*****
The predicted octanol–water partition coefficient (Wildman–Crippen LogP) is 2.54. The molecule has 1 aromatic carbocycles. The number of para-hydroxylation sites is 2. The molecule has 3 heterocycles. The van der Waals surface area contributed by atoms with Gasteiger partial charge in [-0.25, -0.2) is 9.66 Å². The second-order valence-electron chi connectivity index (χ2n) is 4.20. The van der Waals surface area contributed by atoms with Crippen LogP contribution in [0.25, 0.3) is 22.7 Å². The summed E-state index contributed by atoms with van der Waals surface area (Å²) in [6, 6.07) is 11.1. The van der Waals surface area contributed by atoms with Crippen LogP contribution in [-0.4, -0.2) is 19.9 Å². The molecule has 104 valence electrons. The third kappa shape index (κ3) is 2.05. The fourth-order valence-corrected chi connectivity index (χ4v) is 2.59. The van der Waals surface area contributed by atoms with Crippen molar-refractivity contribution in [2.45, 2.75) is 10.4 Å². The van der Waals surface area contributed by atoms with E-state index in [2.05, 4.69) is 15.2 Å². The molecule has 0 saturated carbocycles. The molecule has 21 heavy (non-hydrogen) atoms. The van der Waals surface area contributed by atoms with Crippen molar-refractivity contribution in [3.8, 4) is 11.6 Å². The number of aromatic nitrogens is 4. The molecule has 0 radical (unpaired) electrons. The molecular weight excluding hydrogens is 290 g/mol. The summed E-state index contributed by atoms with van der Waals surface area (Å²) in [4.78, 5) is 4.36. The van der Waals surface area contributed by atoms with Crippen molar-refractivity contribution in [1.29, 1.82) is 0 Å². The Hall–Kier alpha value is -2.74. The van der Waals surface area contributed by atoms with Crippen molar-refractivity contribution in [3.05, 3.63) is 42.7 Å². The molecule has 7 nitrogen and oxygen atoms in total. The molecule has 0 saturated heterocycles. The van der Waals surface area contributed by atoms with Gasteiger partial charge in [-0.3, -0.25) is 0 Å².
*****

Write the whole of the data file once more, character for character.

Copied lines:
The predicted octanol–water partition coefficient (Wildman–Crippen LogP) is 2.54. The molecule has 1 aromatic carbocycles. The number of para-hydroxylation sites is 2. The molecule has 3 heterocycles. The van der Waals surface area contributed by atoms with Gasteiger partial charge in [-0.25, -0.2) is 9.66 Å². The second-order valence-electron chi connectivity index (χ2n) is 4.20. The van der Waals surface area contributed by atoms with Crippen LogP contribution in [0.25, 0.3) is 22.7 Å². The summed E-state index contributed by atoms with van der Waals surface area (Å²) in [6, 6.07) is 11.1. The van der Waals surface area contributed by atoms with Crippen LogP contribution in [-0.4, -0.2) is 19.9 Å². The molecule has 104 valence electrons. The third kappa shape index (κ3) is 2.05. The fourth-order valence-corrected chi connectivity index (χ4v) is 2.59. The van der Waals surface area contributed by atoms with Crippen molar-refractivity contribution in [2.45, 2.75) is 10.4 Å². The van der Waals surface area contributed by atoms with E-state index in [2.05, 4.69) is 15.2 Å². The molecule has 0 saturated carbocycles. The molecule has 21 heavy (non-hydrogen) atoms. The van der Waals surface area contributed by atoms with Crippen molar-refractivity contribution in [3.8, 4) is 11.6 Å². The number of aromatic nitrogens is 4. The molecule has 0 radical (unpaired) electrons. The molecular weight excluding hydrogens is 290 g/mol. The summed E-state index contributed by atoms with van der Waals surface area (Å²) in [4.78, 5) is 4.36. The van der Waals surface area contributed by atoms with Crippen molar-refractivity contribution in [1.29, 1.82) is 0 Å². The Hall–Kier alpha value is -2.74. The van der Waals surface area contributed by atoms with Crippen molar-refractivity contribution in [3.05, 3.63) is 42.7 Å². The molecule has 7 nitrogen and oxygen atoms in total. The molecule has 0 saturated heterocycles. The van der Waals surface area contributed by atoms with Gasteiger partial charge in [-0.3, -0.25) is 0 Å².